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Old 01-27-2015, 03:30 AM   #1
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Default Induction motor wound rotor

I have a quick question regarding the wound rotor configuration in an induction motor.

Is it short-circuited during operation? If so why? I kinda know a bit of the answer but just doesn't make any sense for me please give me a good explanation(short and to the point if possible). Thank you!
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Old 01-27-2015, 09:01 AM   #2
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Short answer: it depends...

Applying different amounts of resistance to the rotor circuit changes the magnetics in the rotor, which changes the torque output of the motor. There are two ways of designing a WRIM control system, either for just soft starting or for continuous use under rotor resistance control.

If the design is intended to only be for soft starting and when done, the motor will run at full speed/torque, the resistors and components that change values are often not designed to be in the circuit continuously. If so, you MUST short out the rotor once it is finished accelerating or you will burn them out.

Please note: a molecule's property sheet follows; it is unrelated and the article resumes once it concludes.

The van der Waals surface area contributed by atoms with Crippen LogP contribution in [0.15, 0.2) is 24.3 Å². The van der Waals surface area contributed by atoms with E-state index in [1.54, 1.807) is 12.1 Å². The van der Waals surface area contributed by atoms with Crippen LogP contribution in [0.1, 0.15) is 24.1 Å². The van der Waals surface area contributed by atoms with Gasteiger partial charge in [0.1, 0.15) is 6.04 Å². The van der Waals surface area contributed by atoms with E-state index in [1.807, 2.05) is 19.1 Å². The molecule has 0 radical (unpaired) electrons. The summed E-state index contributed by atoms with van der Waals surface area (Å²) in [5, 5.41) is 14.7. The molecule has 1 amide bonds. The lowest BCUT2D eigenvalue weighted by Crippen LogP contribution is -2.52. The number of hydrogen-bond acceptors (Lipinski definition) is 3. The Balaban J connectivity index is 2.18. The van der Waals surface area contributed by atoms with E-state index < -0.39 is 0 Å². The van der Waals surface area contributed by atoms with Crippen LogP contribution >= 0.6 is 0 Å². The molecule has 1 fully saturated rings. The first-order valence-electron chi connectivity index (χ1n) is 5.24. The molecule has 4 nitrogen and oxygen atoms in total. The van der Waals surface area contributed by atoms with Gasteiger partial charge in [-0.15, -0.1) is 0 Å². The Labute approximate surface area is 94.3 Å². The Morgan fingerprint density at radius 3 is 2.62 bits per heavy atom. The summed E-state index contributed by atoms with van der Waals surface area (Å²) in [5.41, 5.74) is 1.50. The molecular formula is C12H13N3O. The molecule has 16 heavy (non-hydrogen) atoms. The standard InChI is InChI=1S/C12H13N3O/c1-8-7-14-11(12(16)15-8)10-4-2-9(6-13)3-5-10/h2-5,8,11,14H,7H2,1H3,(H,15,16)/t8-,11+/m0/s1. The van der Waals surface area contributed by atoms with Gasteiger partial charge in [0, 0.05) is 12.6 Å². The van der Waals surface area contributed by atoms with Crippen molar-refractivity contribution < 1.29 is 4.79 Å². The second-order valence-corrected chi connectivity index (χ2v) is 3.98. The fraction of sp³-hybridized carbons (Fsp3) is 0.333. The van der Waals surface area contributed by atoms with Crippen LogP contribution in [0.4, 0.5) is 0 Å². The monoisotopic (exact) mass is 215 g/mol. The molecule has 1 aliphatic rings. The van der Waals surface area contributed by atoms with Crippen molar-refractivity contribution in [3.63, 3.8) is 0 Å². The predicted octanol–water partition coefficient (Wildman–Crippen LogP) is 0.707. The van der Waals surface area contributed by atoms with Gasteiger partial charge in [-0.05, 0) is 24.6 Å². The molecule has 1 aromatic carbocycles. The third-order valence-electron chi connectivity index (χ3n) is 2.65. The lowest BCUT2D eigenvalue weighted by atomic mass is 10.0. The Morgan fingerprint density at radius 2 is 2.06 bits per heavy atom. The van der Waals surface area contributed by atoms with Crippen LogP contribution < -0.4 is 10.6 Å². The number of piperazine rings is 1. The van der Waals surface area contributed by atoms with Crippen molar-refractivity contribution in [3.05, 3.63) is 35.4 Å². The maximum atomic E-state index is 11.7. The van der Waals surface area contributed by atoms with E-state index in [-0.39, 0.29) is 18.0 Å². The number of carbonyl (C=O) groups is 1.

But in other designs, the ability to alter torque is used as an indirect speed control system. If that is the case, the components in the controller will be designed to handle continuous operation, so the only reason to short the rotor is if you want full torque and thus full speed out of the motor. You will not get that if there is any external resistance in the circuit.
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